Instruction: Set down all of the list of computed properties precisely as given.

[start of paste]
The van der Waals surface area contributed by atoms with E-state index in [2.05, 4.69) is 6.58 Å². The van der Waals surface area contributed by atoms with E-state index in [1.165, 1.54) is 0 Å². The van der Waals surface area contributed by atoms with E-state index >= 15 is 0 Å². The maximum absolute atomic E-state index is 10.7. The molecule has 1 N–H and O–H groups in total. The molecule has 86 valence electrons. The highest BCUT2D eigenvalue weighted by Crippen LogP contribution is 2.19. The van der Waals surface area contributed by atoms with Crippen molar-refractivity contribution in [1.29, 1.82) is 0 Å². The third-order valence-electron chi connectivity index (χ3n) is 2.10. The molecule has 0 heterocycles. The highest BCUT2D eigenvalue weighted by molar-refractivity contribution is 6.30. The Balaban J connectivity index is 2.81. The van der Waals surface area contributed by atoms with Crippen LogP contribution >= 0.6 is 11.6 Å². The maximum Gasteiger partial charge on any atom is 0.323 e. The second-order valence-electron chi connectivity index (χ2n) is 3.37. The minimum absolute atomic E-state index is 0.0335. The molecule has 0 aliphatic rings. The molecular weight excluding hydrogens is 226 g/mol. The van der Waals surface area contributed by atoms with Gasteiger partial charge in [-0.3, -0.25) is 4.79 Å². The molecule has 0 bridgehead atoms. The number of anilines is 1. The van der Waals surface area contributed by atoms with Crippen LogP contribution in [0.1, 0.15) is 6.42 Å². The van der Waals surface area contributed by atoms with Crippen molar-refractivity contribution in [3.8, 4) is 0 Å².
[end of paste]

The van der Waals surface area contributed by atoms with E-state index in [2.05, 4.69) is 6.58 Å². The van der Waals surface area contributed by atoms with E-state index in [1.165, 1.54) is 0 Å². The van der Waals surface area contributed by atoms with E-state index >= 15 is 0 Å². The maximum absolute atomic E-state index is 10.7. The molecule has 1 N–H and O–H groups in total. The molecule has 86 valence electrons. The highest BCUT2D eigenvalue weighted by Crippen LogP contribution is 2.19. The van der Waals surface area contributed by atoms with Crippen molar-refractivity contribution in [1.29, 1.82) is 0 Å². The third-order valence-electron chi connectivity index (χ3n) is 2.10. The molecule has 0 heterocycles. The highest BCUT2D eigenvalue weighted by molar-refractivity contribution is 6.30. The Balaban J connectivity index is 2.81. The van der Waals surface area contributed by atoms with Crippen LogP contribution >= 0.6 is 11.6 Å². The maximum Gasteiger partial charge on any atom is 0.323 e. The second-order valence-electron chi connectivity index (χ2n) is 3.37. The minimum absolute atomic E-state index is 0.0335. The molecule has 0 aliphatic rings. The molecular weight excluding hydrogens is 226 g/mol. The van der Waals surface area contributed by atoms with Gasteiger partial charge in [-0.3, -0.25) is 4.79 Å². The molecule has 0 bridgehead atoms. The number of anilines is 1. The van der Waals surface area contributed by atoms with Crippen LogP contribution in [0.1, 0.15) is 6.42 Å². The van der Waals surface area contributed by atoms with Crippen molar-refractivity contribution in [3.8, 4) is 0 Å².